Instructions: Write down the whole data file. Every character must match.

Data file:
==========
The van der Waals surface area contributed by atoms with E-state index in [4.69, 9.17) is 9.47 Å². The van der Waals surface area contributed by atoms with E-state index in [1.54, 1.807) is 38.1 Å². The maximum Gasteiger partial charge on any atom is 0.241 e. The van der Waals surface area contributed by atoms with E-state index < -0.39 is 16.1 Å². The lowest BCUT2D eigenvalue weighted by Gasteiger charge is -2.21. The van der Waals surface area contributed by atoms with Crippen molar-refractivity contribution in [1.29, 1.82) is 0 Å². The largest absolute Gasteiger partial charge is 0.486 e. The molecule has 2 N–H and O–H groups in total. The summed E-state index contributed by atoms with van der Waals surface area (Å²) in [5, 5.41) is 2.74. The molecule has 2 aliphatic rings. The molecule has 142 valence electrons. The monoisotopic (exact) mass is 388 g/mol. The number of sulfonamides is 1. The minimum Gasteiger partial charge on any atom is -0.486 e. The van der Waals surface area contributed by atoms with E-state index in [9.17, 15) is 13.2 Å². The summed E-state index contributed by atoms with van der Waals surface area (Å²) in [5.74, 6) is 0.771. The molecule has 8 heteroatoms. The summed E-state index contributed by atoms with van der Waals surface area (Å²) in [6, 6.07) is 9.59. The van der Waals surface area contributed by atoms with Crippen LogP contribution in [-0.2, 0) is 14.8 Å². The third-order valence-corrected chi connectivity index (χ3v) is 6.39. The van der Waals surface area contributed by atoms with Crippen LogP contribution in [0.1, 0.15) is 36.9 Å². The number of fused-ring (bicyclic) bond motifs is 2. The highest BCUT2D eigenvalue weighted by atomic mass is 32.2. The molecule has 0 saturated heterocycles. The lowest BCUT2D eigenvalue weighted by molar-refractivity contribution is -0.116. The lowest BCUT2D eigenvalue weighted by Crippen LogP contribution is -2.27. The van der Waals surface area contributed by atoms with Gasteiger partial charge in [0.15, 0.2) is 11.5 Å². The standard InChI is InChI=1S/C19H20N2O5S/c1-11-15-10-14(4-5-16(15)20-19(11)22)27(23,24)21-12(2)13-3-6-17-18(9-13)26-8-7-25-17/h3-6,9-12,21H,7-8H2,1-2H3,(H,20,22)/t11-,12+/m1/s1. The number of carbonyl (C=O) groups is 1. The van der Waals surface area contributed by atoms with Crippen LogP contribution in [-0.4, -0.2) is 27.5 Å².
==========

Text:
The van der Waals surface area contributed by atoms with E-state index in [4.69, 9.17) is 9.47 Å². The van der Waals surface area contributed by atoms with E-state index in [1.54, 1.807) is 38.1 Å². The maximum Gasteiger partial charge on any atom is 0.241 e. The van der Waals surface area contributed by atoms with E-state index < -0.39 is 16.1 Å². The lowest BCUT2D eigenvalue weighted by Gasteiger charge is -2.21. The van der Waals surface area contributed by atoms with Crippen molar-refractivity contribution in [1.29, 1.82) is 0 Å². The largest absolute Gasteiger partial charge is 0.486 e. The molecule has 2 N–H and O–H groups in total. The summed E-state index contributed by atoms with van der Waals surface area (Å²) in [5, 5.41) is 2.74. The molecule has 2 aliphatic rings. The molecule has 142 valence electrons. The monoisotopic (exact) mass is 388 g/mol. The number of sulfonamides is 1. The minimum Gasteiger partial charge on any atom is -0.486 e. The van der Waals surface area contributed by atoms with E-state index in [9.17, 15) is 13.2 Å². The summed E-state index contributed by atoms with van der Waals surface area (Å²) in [5.74, 6) is 0.771. The molecule has 8 heteroatoms. The summed E-state index contributed by atoms with van der Waals surface area (Å²) in [6, 6.07) is 9.59. The van der Waals surface area contributed by atoms with Crippen LogP contribution in [-0.2, 0) is 14.8 Å². The third-order valence-corrected chi connectivity index (χ3v) is 6.39. The van der Waals surface area contributed by atoms with Crippen LogP contribution in [0.1, 0.15) is 36.9 Å². The number of fused-ring (bicyclic) bond motifs is 2. The highest BCUT2D eigenvalue weighted by atomic mass is 32.2. The molecule has 0 saturated heterocycles. The lowest BCUT2D eigenvalue weighted by molar-refractivity contribution is -0.116. The lowest BCUT2D eigenvalue weighted by Crippen LogP contribution is -2.27. The van der Waals surface area contributed by atoms with Gasteiger partial charge in [0.15, 0.2) is 11.5 Å². The standard InChI is InChI=1S/C19H20N2O5S/c1-11-15-10-14(4-5-16(15)20-19(11)22)27(23,24)21-12(2)13-3-6-17-18(9-13)26-8-7-25-17/h3-6,9-12,21H,7-8H2,1-2H3,(H,20,22)/t11-,12+/m1/s1. The number of carbonyl (C=O) groups is 1. The van der Waals surface area contributed by atoms with Crippen LogP contribution in [-0.4, -0.2) is 27.5 Å².